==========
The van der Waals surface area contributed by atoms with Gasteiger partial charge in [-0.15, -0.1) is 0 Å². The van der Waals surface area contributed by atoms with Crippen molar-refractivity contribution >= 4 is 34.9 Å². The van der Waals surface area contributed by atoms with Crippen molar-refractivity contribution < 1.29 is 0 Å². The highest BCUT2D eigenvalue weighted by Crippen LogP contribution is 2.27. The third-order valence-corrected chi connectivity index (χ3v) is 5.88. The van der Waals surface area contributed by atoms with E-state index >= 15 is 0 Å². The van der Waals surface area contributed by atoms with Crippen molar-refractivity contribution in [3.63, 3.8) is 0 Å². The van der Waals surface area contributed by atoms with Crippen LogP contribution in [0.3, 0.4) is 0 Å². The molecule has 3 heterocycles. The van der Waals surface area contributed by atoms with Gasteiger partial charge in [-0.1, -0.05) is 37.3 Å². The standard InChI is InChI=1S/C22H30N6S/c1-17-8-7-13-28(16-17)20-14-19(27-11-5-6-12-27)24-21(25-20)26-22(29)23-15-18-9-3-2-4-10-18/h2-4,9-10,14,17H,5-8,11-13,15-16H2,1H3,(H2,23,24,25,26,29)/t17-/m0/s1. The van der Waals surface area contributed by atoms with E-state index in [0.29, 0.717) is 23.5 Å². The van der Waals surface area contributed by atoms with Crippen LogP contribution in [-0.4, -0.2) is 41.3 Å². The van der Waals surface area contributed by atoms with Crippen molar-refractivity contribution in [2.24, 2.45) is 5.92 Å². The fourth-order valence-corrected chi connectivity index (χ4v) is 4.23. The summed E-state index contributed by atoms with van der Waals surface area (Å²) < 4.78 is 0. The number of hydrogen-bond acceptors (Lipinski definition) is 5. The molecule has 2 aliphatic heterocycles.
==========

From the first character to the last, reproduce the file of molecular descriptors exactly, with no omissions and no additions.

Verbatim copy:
The van der Waals surface area contributed by atoms with Gasteiger partial charge in [-0.15, -0.1) is 0 Å². The van der Waals surface area contributed by atoms with Crippen molar-refractivity contribution >= 4 is 34.9 Å². The van der Waals surface area contributed by atoms with Crippen molar-refractivity contribution < 1.29 is 0 Å². The highest BCUT2D eigenvalue weighted by Crippen LogP contribution is 2.27. The third-order valence-corrected chi connectivity index (χ3v) is 5.88. The van der Waals surface area contributed by atoms with E-state index >= 15 is 0 Å². The van der Waals surface area contributed by atoms with Crippen molar-refractivity contribution in [3.63, 3.8) is 0 Å². The van der Waals surface area contributed by atoms with Crippen LogP contribution in [0.3, 0.4) is 0 Å². The molecule has 3 heterocycles. The van der Waals surface area contributed by atoms with Gasteiger partial charge in [-0.1, -0.05) is 37.3 Å². The standard InChI is InChI=1S/C22H30N6S/c1-17-8-7-13-28(16-17)20-14-19(27-11-5-6-12-27)24-21(25-20)26-22(29)23-15-18-9-3-2-4-10-18/h2-4,9-10,14,17H,5-8,11-13,15-16H2,1H3,(H2,23,24,25,26,29)/t17-/m0/s1. The van der Waals surface area contributed by atoms with E-state index in [0.29, 0.717) is 23.5 Å². The van der Waals surface area contributed by atoms with Crippen LogP contribution in [-0.4, -0.2) is 41.3 Å². The van der Waals surface area contributed by atoms with Crippen molar-refractivity contribution in [2.24, 2.45) is 5.92 Å². The fourth-order valence-corrected chi connectivity index (χ4v) is 4.23. The summed E-state index contributed by atoms with van der Waals surface area (Å²) < 4.78 is 0. The number of hydrogen-bond acceptors (Lipinski definition) is 5. The molecule has 2 aliphatic heterocycles.